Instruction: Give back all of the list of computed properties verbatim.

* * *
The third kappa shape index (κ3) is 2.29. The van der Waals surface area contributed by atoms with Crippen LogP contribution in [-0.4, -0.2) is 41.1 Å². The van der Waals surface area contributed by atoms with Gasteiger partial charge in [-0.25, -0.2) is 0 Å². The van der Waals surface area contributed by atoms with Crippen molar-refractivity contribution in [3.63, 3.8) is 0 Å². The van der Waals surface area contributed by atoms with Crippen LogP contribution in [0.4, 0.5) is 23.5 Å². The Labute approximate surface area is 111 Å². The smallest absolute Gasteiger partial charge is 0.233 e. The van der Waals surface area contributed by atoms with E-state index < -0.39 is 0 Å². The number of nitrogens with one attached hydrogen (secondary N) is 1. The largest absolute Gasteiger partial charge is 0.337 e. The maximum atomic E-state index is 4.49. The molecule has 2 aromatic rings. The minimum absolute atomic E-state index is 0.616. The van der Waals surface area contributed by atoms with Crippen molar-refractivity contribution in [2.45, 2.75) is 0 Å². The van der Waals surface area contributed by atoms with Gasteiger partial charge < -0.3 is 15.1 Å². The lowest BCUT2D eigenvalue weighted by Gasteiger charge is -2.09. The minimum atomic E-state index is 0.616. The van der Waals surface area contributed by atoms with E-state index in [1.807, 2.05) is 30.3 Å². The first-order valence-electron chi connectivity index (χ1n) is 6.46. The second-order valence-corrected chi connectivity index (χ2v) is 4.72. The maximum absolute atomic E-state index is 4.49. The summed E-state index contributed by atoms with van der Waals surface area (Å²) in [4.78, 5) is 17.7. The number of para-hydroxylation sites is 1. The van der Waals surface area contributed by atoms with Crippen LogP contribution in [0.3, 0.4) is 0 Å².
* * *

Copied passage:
The third kappa shape index (κ3) is 2.29. The van der Waals surface area contributed by atoms with Crippen LogP contribution in [-0.4, -0.2) is 41.1 Å². The van der Waals surface area contributed by atoms with Gasteiger partial charge in [-0.25, -0.2) is 0 Å². The van der Waals surface area contributed by atoms with Crippen molar-refractivity contribution in [3.63, 3.8) is 0 Å². The van der Waals surface area contributed by atoms with Crippen LogP contribution in [0.4, 0.5) is 23.5 Å². The Labute approximate surface area is 111 Å². The smallest absolute Gasteiger partial charge is 0.233 e. The van der Waals surface area contributed by atoms with E-state index < -0.39 is 0 Å². The number of nitrogens with one attached hydrogen (secondary N) is 1. The largest absolute Gasteiger partial charge is 0.337 e. The maximum atomic E-state index is 4.49. The molecule has 2 aromatic rings. The minimum absolute atomic E-state index is 0.616. The van der Waals surface area contributed by atoms with Crippen molar-refractivity contribution in [2.45, 2.75) is 0 Å². The van der Waals surface area contributed by atoms with Gasteiger partial charge < -0.3 is 15.1 Å². The lowest BCUT2D eigenvalue weighted by Gasteiger charge is -2.09. The minimum atomic E-state index is 0.616. The van der Waals surface area contributed by atoms with E-state index in [1.807, 2.05) is 30.3 Å². The first-order valence-electron chi connectivity index (χ1n) is 6.46. The second-order valence-corrected chi connectivity index (χ2v) is 4.72. The maximum absolute atomic E-state index is 4.49. The summed E-state index contributed by atoms with van der Waals surface area (Å²) in [4.78, 5) is 17.7. The number of para-hydroxylation sites is 1. The van der Waals surface area contributed by atoms with Crippen LogP contribution in [0.3, 0.4) is 0 Å².